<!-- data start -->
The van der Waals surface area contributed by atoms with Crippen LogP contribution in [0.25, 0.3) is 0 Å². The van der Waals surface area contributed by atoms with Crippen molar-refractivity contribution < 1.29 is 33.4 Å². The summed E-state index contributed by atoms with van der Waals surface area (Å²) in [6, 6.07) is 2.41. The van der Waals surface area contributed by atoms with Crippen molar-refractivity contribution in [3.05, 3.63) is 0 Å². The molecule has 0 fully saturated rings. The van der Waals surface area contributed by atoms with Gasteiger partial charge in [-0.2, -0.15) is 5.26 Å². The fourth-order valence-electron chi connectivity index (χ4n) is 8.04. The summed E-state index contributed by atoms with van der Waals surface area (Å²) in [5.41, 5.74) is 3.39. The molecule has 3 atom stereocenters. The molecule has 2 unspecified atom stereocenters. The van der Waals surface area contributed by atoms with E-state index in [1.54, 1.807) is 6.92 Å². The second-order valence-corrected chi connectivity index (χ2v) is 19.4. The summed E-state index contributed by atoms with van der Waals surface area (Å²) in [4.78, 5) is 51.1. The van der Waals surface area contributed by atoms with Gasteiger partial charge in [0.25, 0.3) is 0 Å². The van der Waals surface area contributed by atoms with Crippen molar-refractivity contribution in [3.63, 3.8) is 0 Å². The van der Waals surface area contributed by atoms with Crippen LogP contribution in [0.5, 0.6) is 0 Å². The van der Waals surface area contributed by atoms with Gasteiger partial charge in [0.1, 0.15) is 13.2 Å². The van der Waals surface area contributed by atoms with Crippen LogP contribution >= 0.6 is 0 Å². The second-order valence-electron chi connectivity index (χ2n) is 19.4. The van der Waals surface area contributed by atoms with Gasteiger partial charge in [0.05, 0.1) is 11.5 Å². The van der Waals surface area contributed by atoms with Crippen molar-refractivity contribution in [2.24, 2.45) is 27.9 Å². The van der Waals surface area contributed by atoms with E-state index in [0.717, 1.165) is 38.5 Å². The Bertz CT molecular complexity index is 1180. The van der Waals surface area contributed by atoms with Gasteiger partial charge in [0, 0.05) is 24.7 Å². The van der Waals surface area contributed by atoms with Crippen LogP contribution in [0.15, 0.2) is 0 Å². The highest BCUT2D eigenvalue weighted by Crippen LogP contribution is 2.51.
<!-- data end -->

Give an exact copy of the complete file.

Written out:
The van der Waals surface area contributed by atoms with Crippen LogP contribution in [0.25, 0.3) is 0 Å². The van der Waals surface area contributed by atoms with Crippen molar-refractivity contribution < 1.29 is 33.4 Å². The summed E-state index contributed by atoms with van der Waals surface area (Å²) in [6, 6.07) is 2.41. The van der Waals surface area contributed by atoms with Crippen molar-refractivity contribution in [3.05, 3.63) is 0 Å². The molecule has 0 fully saturated rings. The van der Waals surface area contributed by atoms with Gasteiger partial charge in [-0.2, -0.15) is 5.26 Å². The fourth-order valence-electron chi connectivity index (χ4n) is 8.04. The summed E-state index contributed by atoms with van der Waals surface area (Å²) in [5.41, 5.74) is 3.39. The molecule has 3 atom stereocenters. The molecule has 2 unspecified atom stereocenters. The van der Waals surface area contributed by atoms with E-state index in [1.54, 1.807) is 6.92 Å². The second-order valence-corrected chi connectivity index (χ2v) is 19.4. The summed E-state index contributed by atoms with van der Waals surface area (Å²) in [4.78, 5) is 51.1. The van der Waals surface area contributed by atoms with Gasteiger partial charge in [0.25, 0.3) is 0 Å². The van der Waals surface area contributed by atoms with Crippen molar-refractivity contribution in [3.63, 3.8) is 0 Å². The van der Waals surface area contributed by atoms with Crippen LogP contribution in [0.5, 0.6) is 0 Å². The van der Waals surface area contributed by atoms with Gasteiger partial charge in [0.1, 0.15) is 13.2 Å². The van der Waals surface area contributed by atoms with Crippen LogP contribution >= 0.6 is 0 Å². The second-order valence-electron chi connectivity index (χ2n) is 19.4. The van der Waals surface area contributed by atoms with Gasteiger partial charge in [0.05, 0.1) is 11.5 Å². The van der Waals surface area contributed by atoms with Crippen molar-refractivity contribution in [2.24, 2.45) is 27.9 Å². The van der Waals surface area contributed by atoms with E-state index in [0.717, 1.165) is 38.5 Å². The Bertz CT molecular complexity index is 1180. The van der Waals surface area contributed by atoms with Gasteiger partial charge in [0, 0.05) is 24.7 Å². The van der Waals surface area contributed by atoms with Crippen LogP contribution in [0.15, 0.2) is 0 Å². The highest BCUT2D eigenvalue weighted by Crippen LogP contribution is 2.51.